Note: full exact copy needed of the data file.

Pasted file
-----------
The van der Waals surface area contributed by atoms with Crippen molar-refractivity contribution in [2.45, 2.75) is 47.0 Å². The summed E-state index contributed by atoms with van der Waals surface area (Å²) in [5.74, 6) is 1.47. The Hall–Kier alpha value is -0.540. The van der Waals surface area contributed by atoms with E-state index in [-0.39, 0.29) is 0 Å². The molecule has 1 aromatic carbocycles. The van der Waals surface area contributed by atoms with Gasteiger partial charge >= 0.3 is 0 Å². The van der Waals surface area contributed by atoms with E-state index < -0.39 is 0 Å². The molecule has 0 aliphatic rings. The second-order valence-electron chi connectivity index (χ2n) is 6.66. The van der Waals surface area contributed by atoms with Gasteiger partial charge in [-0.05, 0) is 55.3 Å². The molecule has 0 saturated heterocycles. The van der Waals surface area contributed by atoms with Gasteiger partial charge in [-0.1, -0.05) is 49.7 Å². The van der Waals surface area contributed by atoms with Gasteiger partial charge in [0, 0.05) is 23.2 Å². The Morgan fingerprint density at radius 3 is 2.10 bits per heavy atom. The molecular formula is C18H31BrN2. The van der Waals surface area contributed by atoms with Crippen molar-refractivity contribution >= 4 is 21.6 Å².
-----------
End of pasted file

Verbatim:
The van der Waals surface area contributed by atoms with Crippen molar-refractivity contribution in [2.45, 2.75) is 47.0 Å². The summed E-state index contributed by atoms with van der Waals surface area (Å²) in [5.74, 6) is 1.47. The Hall–Kier alpha value is -0.540. The van der Waals surface area contributed by atoms with E-state index in [-0.39, 0.29) is 0 Å². The molecule has 1 aromatic carbocycles. The van der Waals surface area contributed by atoms with Gasteiger partial charge >= 0.3 is 0 Å². The van der Waals surface area contributed by atoms with E-state index < -0.39 is 0 Å². The molecule has 0 aliphatic rings. The second-order valence-electron chi connectivity index (χ2n) is 6.66. The van der Waals surface area contributed by atoms with Gasteiger partial charge in [-0.05, 0) is 55.3 Å². The molecule has 0 saturated heterocycles. The van der Waals surface area contributed by atoms with Gasteiger partial charge in [-0.1, -0.05) is 49.7 Å². The van der Waals surface area contributed by atoms with Gasteiger partial charge in [0, 0.05) is 23.2 Å². The Morgan fingerprint density at radius 3 is 2.10 bits per heavy atom. The molecular formula is C18H31BrN2. The van der Waals surface area contributed by atoms with Crippen molar-refractivity contribution >= 4 is 21.6 Å².